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Archive for the ‘sustainability’ category: Page 234

May 6, 2008

Will Today’s Landfills Be Tomorrow’s Energy?

Posted by in category: sustainability

(Hat Tip: IsraGood)

Garbage. No matter where you go or how far you travel, it seems that every society has a means of acquiring it and dumping it in vast landfills–a fitting tribute towards humanities pursuit of a better future.

While recycling and “reducing” can help diminish the amount that goes into these trash havens, it may not be enough to counter the vast amount people throw away everyday.

Since convincing people to throw away less is a never ending battle (especially in this day and age), why not instead turn these “mountains” of garbage into energy?

Continue reading “Will Today's Landfills Be Tomorrow's Energy?” »

Apr 15, 2008

$153 million/city thin film plastic domes can protect against nuclear weapons and bad weather

Posted by in categories: biological, chemistry, defense, existential risks, habitats, lifeboat, military, nanotechnology, nuclear weapons, sustainability

Cross posted from Nextbigfuture

Click for larger image

I had previously looked at making two large concrete or nanomaterial monolithic or geodesic domes over cities which could protect a city from nuclear bombs.

Now Alexander Bolonkin has come up with a cheaper, technological easy and more practical approach with thin film inflatable domes. It not only would provide protection form nuclear devices it could be used to place high communication devices, windmill power and a lot of other money generating uses. The film mass covered of 1 km**2 of ground area is M1 = 2×10**6 mc = 600 tons/km**2 and film cost is $60,000/km**2.
The area of big city diameter 20 km is 314 km**2. Area of semi-spherical dome is 628 km2. The cost of Dome cover is 62.8 millions $US. We can take less the overpressure (p = 0.001atm) and decrease the cover cost in 5 – 7 times. The total cost of installation is about 30–90 million $US. Not only is it only about $153 million to protect a city it is cheaper than a geosynchronous satellite for high speed communications. Alexander Bolonkin’s website

Continue reading “$153 million/city thin film plastic domes can protect against nuclear weapons and bad weather” »

Apr 8, 2008

Disruptions from small recessions to extinctions

Posted by in categories: biotech/medical, business, defense, existential risks, futurism, habitats, lifeboat, nanotechnology, space, sustainability

Cross posted from Next big future by Brian Wang, Lifeboat foundation director of Research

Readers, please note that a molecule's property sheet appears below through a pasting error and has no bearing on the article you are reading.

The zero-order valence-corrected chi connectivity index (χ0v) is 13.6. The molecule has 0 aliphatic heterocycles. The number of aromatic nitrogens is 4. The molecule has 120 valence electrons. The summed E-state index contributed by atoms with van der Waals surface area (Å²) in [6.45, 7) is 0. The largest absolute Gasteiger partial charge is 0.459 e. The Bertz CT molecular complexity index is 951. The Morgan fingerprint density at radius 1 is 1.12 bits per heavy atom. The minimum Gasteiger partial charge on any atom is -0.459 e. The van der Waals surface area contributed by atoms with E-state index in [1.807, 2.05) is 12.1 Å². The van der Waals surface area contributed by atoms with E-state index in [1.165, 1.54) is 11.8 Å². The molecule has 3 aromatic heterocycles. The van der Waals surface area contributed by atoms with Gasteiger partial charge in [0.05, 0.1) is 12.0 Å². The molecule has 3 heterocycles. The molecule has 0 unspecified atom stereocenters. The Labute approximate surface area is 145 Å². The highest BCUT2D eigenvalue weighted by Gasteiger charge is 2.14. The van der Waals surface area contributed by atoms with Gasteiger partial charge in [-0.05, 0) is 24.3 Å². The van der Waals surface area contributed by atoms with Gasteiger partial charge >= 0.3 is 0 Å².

I am presenting disruption events for humans and also for biospheres and planets and where I can correlating them with historical frequency and scale.

There has been previous work on categorizing and classifying extinction events. There is Bostroms paper and there is also the work by Jamais Cascio and Michael Anissimov on classification and identifying risks (presented below).

A recent article discusses the inevtiable “end of societies” (it refers to civilizations but it seems to be referring more to things like the end of the roman empire, which still ends up later with Italy, Austria Hungary etc… emerging)

Continue reading “Disruptions from small recessions to extinctions” »

Jan 8, 2008

Accelerating Greenland Melting “Shocks” Scientists

Posted by in categories: biological, sustainability

The New York Times is reporting today that continued acceleration of the rate at which the Greeland ice sheets are melting have scientists scrambling for answers. In particular, a combination of changes have the glaciologists particularly concerned. They say the accumulation of meltwater on the surface of the ice in the form of ponds and streams absorbs as much as four times more heat than the lighter colored ice thereby accelerating the rate at which the surface melts.

Additionally, this meltwater eventually finds its way to bedrock where it appears to ever so slightly lubcricate the surface between ice and rock thereby facilitating more rapid shifting of the ice towards the ocean. A third factor in the trifecta is the breakup of huge semi-submerged clots of ice that typically block narrow fjords. As these blockages are cleared that accelerates the flow of the frozen glacial rivers.

While there is still a tremendous amount about this cycle that remains unknown, what is clear is that the best estimates to date have fallen far short in terms of the speed at which these rare environments are changing. Although questions remain about how much of these changes are cyclical and how much are due specifically to man-originated global warming it is imperative that we gain a more complete understanding of these events so that we can take whatever steps we must to ameliorate any damage we’ve caused before the situation becomes so critical that massive changes come about as a result of our negligent handling of our environment.

Jan 3, 2008

Oil Surpasses $100 Per Barrel

Posted by in categories: geopolitics, sustainability

Peak OilIn an upward spurt that has been long predicted by the more realistic analysts, oil has finally broken through the triple digit threshold. While some experts maintain that this number is little more than a psychological barrier and has little real-world importance it is an inescapable fact that oil prices themselves have actually increased approximately 73% in the past year.

This price increase alone should be a call to action sufficient to bring us to a state of alert yet it appears that the general population remains relatively complacent in the face of this looming crisis. It should be noted by those of us more aware of the ramifications of peak oil and the impending oil supply shock that such a drastic reduction in oil availability represents one of the clearest and most present threats to the stability of a global peace and the longevity of mankind.